Balliets is harboring a real treasure on Classen Curve. She's the immutable Lolly Sweeney, who recently celebrated her 67th year with Balliets. She has seen it all — fashions have come and gone and come again and gone again.
Sweeney has picked out clothes, dressed and maintained her customers through all of those years. One of her longtime customers (and friends) said Sweeney started helping her in college days and has helped her find outfits for 50 years.
“Her taste in impeccable,” the client said. “She's an institution at Balliets.”
Each weekday, Sweeney, 87, puts in a full day at the store. She checks out new styles, shows the fashions to her customers and calls to tell them about new arrivals. And she always looks the part of a fashion diva. For this interview, she wore a purple well-fitted textured leather jacket with dark gray pinstriped slacks.
“Lolly is a beautiful, elegant woman who has seen Balliets evolve from its origin downtown, under Edna Balliet, to the current location at Classen Curve,” said Balliets owner Bob Benham. “A lady in the best sense of the word, her impeccable sense of fashion has inspired loyalty from three generations of customers. We treasure her presence every day.”
Sweeney started at Balliets with owner Edna Balliet.
“My mother, Cleo Johnston, worked there and I was a part-time model for local department store, John A. Brown,” Sweeney said. “Edna said, ‘If you're going to model, work for me.' So I started as a model and assisted with sales.”
Longtime Balliets customer Barbara Beeler said she remembered her mother talking about Sweeney when she would model a wedding gown at the fancy style shows.
“Lolly has forgotten more about style than I will ever know,” Beeler said. “She always makes her ladies look good. I love her.”
Sweeney's first buying job for Balliets was Christian Dior furs. She was also a buyer for Buddy Rodgers who bought the store from Edna Balliet and until recently, was a New York buyer for Benham.
“John Jennings from the Peggy Jennings collection and Monica Meade from Oscar de la Renta are two friends who I know love Lolly,” said co-worker Charlene Wagner. “She's worked with so many of the vendors and put trunk shows together for them.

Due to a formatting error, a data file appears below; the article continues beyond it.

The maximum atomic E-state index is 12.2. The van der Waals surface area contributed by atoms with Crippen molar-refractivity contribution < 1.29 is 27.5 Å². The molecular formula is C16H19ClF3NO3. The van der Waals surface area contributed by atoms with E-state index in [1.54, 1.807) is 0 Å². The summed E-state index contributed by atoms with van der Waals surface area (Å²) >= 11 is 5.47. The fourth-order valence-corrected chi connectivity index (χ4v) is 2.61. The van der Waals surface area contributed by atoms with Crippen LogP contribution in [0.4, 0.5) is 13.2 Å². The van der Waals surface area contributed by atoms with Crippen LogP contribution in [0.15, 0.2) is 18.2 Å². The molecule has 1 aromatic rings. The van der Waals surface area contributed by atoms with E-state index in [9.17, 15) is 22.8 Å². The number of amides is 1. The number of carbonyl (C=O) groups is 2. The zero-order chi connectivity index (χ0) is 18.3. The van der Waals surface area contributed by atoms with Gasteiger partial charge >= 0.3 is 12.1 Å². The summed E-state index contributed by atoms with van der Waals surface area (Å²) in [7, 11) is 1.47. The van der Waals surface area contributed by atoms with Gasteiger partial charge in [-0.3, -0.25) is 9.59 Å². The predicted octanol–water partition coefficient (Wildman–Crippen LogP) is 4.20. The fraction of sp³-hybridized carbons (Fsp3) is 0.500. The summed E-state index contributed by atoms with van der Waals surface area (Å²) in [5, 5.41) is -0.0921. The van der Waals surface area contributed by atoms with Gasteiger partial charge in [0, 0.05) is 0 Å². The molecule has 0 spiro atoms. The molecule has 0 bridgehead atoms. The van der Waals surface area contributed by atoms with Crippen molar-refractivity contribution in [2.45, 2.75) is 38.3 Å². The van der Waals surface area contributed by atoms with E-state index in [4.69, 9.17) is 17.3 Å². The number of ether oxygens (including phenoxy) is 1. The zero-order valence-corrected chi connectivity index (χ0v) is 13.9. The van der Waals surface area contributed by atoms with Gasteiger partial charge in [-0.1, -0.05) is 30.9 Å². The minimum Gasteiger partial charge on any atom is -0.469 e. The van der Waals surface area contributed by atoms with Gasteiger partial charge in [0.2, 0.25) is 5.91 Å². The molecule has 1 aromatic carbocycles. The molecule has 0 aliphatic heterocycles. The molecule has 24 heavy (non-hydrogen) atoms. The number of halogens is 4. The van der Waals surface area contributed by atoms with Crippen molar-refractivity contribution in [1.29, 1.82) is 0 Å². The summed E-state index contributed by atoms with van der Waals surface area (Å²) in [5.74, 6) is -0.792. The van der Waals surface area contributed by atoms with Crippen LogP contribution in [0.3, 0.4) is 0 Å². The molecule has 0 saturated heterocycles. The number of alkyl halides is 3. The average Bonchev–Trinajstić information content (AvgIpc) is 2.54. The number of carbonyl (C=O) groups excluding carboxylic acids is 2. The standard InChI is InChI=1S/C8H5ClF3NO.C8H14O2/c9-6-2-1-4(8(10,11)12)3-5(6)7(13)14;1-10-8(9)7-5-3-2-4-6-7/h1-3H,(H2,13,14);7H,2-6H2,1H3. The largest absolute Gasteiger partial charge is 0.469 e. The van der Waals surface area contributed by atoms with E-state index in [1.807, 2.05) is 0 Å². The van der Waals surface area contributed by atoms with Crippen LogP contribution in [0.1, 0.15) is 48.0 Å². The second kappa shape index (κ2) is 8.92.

“My favorite clothing lines through the years have been Jennings' very feminine clothes and Armani's fabulous looks. Edna Balliet had a movie star friend in California she sent clothes to and I was the right size and fit for her. I love shoes too, but I never wanted to sell them.”
Sweeney always seems to know what her customers should wear and has a knack for the latest look.
She sells dresses, sportswear, slacks, suits, jewelry and purses with a great flair because she always knows what looks good together. She knows how clothes should fit, what the dress lengths should be and what color of hosiery is appropriate. Her favorite trend that's back in style for spring is bright and happy colors.
Sweeney's favorite color choice is red.
“I have lots of red and black in my own wardrobe,” Sweeney said. “The fashion world is very exciting today and I'm looking forward to the next season and all of the wonderful new trunk shows.
“I've always worked. When I married my husband Bob, we went to California for a short time. He was in the Air Force, but we came back home soon and I was right back at Balliets modeling in the Skirvin Tower Hotel store. I did attend a year of college at Texas Tech.”
Her children are Susan Marshall and Michael Robert Sweeney and grandchildren are Thomas Jordan, Michael Sweeney, Bobby Sweeney, and great-grandson, Matthew Jordan.
“My brother and I are very proud of her,” said Sweeney's daughter Susan Marshall. “Her job keeps her young and she loves what she does every day.”
Sweeney's mother, Cleo, worked at Balliets until she was 92. Her daughter is on track to surpass her mother's record.
“It certainly depends on my health,” Sweeney said. “I've always loved Balliets and that is why I'm still here.”
Wagner said after accompanying Sweeney to a Rosemary Burke art show at JRB Art at the Elms that everyone knew her and wanted to talk to her.
“I was happy to be with her,” Wagner said. “We all respect her and are in such awe of her talent.”